Founded in 2014, the 4 person team has crafted a unique identity, all of whom previously worked for Guitar Hero developer, Harmonix. Even after leaving the company and parting ways, the team kept in touch and since founded the very audio studio they wished to build in 2014. Working remotely in different areas across the states, the team has managed the socially distant world just fine. Speaking to the beneficiaries of the distance, Nick commented on the following:
Thankfully most of us were gearheads back in the day so we’ve been collecting tools and building our own studios. It’s just cheaper, we don’t have to pay for a studio space and we can live where we want too.”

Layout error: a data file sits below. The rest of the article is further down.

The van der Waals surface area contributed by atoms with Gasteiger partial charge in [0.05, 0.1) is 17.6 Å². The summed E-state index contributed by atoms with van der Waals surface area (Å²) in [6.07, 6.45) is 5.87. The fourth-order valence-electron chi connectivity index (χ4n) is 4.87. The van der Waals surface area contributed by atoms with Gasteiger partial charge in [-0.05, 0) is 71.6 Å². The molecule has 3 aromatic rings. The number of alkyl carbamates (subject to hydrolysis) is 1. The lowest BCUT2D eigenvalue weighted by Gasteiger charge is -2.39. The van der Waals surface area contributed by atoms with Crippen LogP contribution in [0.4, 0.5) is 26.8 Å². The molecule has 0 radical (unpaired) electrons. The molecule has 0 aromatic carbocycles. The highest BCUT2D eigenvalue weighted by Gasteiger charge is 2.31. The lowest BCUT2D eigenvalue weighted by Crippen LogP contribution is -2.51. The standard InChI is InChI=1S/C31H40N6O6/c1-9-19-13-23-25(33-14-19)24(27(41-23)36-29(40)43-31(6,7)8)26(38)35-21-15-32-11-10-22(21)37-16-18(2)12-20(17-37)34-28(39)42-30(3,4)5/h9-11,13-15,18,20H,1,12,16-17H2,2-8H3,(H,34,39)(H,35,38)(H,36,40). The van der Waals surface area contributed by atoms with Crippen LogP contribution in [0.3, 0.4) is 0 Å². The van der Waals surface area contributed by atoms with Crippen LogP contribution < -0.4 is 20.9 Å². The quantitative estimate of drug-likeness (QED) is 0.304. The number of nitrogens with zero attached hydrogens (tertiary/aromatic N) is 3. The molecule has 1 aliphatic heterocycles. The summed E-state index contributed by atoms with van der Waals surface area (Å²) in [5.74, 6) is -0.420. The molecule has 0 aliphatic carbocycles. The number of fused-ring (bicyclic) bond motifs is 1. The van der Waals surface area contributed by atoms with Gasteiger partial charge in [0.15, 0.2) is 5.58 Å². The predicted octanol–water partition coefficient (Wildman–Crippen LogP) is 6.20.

Despite the convenience, distance comes with its determinants. “I can’t just turn my chair and ask Dan what he thinks of a sound” Nick mentioned as a point of grievance. Operating remotely with Hopoo Games he mentioned the numerous spreadsheets and Discord chat rooms used to communicate frequently. Walking me through what goes into starting a new project, Nick detailed the key moments in pre-production at SkewSound. One as unique as Risk of Rain 2, he discussed the work to be done before any production. “We ask for and digest the lore and concept designs of everything in their game to give us as good of a view as we can of the world. At this point, games are in very early grey box stages”. Working to figure out the style and themes of the title is important for designing a full palette for the game.